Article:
Systemic discrimination and structural barriers make it difficult for Black, Indigenous, and People of Color (BIPOC) and for lesbian, gay, bisexual, transgender, and queer and/or questioning (LGBTQ) children and youth to have equal access to high-quality services.

Access to mental health supports have historically been linked to race and ethnicity. For example, schools serving primarily Black students are much more likely to have more security staff than mental health staff relative to schools serving primarily White students. Racial disparities also exist in the processes by which BIPOC are linked to mental health treatment, with Latinos much more likely to be referred by the criminal justice system than White children and youth, and Black children and youth more likely to be referred by social services or criminal justice systems. These differences are reflected in documented racial biases in juvenile justice and child welfare. Patterns of discrimination have led to widespread racial and ethnic inequities in mental health care, and have been exacerbated by the pandemic. Disparities in accessing care have also been documented among LGBTQ youth.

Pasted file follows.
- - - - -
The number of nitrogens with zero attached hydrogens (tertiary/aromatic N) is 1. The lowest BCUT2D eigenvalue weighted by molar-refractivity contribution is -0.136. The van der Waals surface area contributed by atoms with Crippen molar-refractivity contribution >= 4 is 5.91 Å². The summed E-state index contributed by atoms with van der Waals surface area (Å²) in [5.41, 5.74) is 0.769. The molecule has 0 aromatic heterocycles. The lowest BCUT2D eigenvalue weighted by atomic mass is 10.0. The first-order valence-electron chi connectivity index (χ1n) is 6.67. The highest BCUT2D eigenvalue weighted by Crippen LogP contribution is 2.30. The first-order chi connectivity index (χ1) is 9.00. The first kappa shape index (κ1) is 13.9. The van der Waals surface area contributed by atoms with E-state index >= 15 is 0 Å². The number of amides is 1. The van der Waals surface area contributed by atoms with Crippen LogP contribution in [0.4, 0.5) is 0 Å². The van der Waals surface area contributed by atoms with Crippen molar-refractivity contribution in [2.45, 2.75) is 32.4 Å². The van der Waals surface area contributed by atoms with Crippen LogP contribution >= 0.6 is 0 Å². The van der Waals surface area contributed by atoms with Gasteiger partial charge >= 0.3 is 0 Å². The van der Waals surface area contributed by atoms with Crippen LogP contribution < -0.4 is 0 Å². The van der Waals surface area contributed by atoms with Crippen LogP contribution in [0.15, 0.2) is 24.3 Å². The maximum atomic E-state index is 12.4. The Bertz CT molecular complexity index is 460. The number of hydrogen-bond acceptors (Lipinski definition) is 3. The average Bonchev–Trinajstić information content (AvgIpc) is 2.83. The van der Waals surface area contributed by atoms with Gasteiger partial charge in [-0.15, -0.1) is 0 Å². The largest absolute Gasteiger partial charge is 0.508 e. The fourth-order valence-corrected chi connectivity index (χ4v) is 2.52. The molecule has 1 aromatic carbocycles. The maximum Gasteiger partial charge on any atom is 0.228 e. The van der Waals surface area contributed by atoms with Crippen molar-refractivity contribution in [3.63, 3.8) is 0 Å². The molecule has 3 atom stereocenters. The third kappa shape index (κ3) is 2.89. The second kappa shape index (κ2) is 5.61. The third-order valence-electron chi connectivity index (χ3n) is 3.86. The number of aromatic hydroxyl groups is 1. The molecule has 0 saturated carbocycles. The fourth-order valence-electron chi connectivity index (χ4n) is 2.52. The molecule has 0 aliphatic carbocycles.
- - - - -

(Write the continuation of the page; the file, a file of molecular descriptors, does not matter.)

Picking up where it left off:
These inequities have been amplified by disproportionate impacts of the pandemic on BIPOC and LGBTQ children and youth. While a large and growing number of evidence-based practices are available for children’s mental health, intervention outcomes for BIPOC are often not as positive as those for White people, due in part to a dearth of interventions developed or adapted for BIPOC and LGBTQ families. Thus, a focus on equity must be integrated into all efforts to support children’s mental health.


Principles for a National Children’s Mental Health Agenda